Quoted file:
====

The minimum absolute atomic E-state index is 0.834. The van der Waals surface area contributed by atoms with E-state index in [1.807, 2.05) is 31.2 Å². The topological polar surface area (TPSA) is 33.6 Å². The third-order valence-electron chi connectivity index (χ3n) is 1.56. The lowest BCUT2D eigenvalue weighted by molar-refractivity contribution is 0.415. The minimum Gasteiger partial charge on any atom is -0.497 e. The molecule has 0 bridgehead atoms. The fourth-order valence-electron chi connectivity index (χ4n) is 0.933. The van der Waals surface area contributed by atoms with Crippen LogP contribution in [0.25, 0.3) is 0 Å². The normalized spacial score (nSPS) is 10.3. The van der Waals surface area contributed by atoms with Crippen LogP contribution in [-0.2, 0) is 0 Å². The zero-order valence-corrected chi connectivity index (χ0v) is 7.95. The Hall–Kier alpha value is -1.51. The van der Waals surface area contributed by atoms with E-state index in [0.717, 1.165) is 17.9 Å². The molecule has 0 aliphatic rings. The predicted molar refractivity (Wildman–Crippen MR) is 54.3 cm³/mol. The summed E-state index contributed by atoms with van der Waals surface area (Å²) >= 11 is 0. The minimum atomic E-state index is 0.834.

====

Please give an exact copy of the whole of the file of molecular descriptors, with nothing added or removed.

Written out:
The minimum absolute atomic E-state index is 0.834. The van der Waals surface area contributed by atoms with E-state index in [1.807, 2.05) is 31.2 Å². The topological polar surface area (TPSA) is 33.6 Å². The third-order valence-electron chi connectivity index (χ3n) is 1.56. The lowest BCUT2D eigenvalue weighted by molar-refractivity contribution is 0.415. The minimum Gasteiger partial charge on any atom is -0.497 e. The molecule has 0 bridgehead atoms. The fourth-order valence-electron chi connectivity index (χ4n) is 0.933. The van der Waals surface area contributed by atoms with Crippen LogP contribution in [0.25, 0.3) is 0 Å². The normalized spacial score (nSPS) is 10.3. The van der Waals surface area contributed by atoms with Crippen LogP contribution in [-0.2, 0) is 0 Å². The zero-order valence-corrected chi connectivity index (χ0v) is 7.95. The Hall–Kier alpha value is -1.51. The van der Waals surface area contributed by atoms with E-state index in [0.717, 1.165) is 17.9 Å². The molecule has 0 aliphatic rings. The predicted molar refractivity (Wildman–Crippen MR) is 54.3 cm³/mol. The summed E-state index contributed by atoms with van der Waals surface area (Å²) >= 11 is 0. The minimum atomic E-state index is 0.834.